Post “The Day” Reflections
Ok, I think it’s a disaster and I am livid at what I see as the way both campaigns – but particularly Leave’s – were run. (Remain was inept, but Leave at times seemed deliberately devious.) If I had been active in the campaign I would also be feeling sore.
But the deed is done and we have to accept the result even if we can’t respect it. But there are a number of issues that bear closer examination.
- The Quality of The Campaign
- Its leadership
- Its support
- Their support
- Their leadership
- England & Wales
- What next
The Quality of The Campaign
It is said that one of the benefits of a referendum is that you “give the people a voice” and take the decision out of the hands of the scoundrels known as the metropolitan elite.
The trouble is the campaigns were led by the metropolitan elite and commented on by the metropolitan elite – and they are scoundrels. So the people may “have spoken”; but with whose voice?
It was not an edifying campaign.
Remain concentrated to the exclusion of almost anything else on probably well founded fears (dismissed as “Project Fear”). They missed no opportunity to lay it on thick; leaving was a very bad idea. Unfortunately there was little about why staying was a good idea.
Mainstream Leave (when not telling porkies) seemed to spend most of their time dismissing everything Remain said and dismissing the endless stream of experts and foreign leaders who spoke out against the UK leaving the EU. “Experts” have taken a hammering. Meanwhile Fringe Leave (who it appeared are not just “fruit cakes”) indulged in less savoury tactics (Project Hate).
The problem is unlike General Elections – when a party that lies to you can be punished at the next general election – Referenda are “accountability free”.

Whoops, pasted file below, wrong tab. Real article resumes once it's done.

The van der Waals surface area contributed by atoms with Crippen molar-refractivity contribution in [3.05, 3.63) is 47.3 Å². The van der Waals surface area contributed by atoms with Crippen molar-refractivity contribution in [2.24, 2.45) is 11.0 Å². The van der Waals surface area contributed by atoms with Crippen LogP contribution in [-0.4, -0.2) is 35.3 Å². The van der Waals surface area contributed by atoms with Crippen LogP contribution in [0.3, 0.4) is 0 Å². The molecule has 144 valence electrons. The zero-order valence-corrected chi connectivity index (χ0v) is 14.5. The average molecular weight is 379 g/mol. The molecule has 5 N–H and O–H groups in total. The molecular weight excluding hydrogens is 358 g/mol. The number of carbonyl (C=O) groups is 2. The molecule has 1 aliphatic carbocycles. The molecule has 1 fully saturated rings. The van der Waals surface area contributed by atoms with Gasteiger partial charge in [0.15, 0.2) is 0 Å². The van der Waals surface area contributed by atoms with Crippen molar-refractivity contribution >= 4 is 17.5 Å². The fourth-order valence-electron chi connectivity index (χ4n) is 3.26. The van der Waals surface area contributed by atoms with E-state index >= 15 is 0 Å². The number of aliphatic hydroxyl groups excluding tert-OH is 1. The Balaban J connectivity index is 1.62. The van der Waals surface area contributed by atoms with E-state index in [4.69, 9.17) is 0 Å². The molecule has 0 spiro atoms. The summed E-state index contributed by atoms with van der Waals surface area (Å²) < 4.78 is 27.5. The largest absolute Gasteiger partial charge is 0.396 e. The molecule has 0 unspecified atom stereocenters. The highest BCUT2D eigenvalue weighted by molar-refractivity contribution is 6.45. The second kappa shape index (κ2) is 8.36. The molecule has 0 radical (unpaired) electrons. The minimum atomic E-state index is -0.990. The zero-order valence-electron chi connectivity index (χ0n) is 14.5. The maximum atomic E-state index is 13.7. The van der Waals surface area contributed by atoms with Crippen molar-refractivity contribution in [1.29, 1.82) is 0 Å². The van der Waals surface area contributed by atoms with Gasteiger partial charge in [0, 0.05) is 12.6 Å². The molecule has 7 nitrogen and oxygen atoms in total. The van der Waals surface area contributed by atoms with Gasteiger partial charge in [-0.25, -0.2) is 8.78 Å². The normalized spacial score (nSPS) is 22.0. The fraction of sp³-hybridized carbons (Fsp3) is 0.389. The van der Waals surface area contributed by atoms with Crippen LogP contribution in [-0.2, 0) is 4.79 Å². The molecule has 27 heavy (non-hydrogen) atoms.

- Remain said there would be economic turmoil if we vote Leave.
- Leave – apparently almost as a reflex re-action – dismissed this as scaremongering and part of Project Fear – everything would be alright.
- There is economic turmoil; too late we have voted.
- Remain said if we voted to leave there would have to be a £30billion emergency budget of cuts and tax rises to stabilise the economy
- Leave dismissed this as scaremongering – a “punishment budget” – as if other budgets to protect the economy (that they voted for) have not punished the less well off
- The economically dry Tories in the Leave campaign said they would not support the budget (which seems to go against a key tenet of dry Tories – the strength of the economy comes before everything)
- Labour (from both sides) said they would vote against such a budget.
- So if there was a prolonged run on the economy, there would be no majority in Parliament to take action, but it would be too late, we would have voted.
- Remain warned that the worst result would be a narrow vote to Leave over-all, but a substantial vote to Remain in Scotland, and that this could re-open the question of Scottish Independence.
- Leave – apparently almost as a reflex re-action – dismissed this as scaremongering and part of Project Fear – everything would be alright.
- The Scottish Government is today (Saturday) “taking steps to ‘protect’ Scottish EU interests“; too late we have voted.
Leave said that we sent £350M a week to the EU and it could be spent on the NHS (and apparently on other things at the same time – agricultural support, science support, regional development, etc.). This figure was widely discredited – but it stayed on the bus – and the BBC seemed to have the bus in the background of any “on the road” interview thereby giving credibility to the lie. No matter; it was repeated enough to become “fact”. (So much for BBC Bias in favour of Remain.)
If we are to have further referenda – see later – we must ensure that they are not so personally poisonous and that there is some shared regard for the truth. Without that you create division. And we are divided.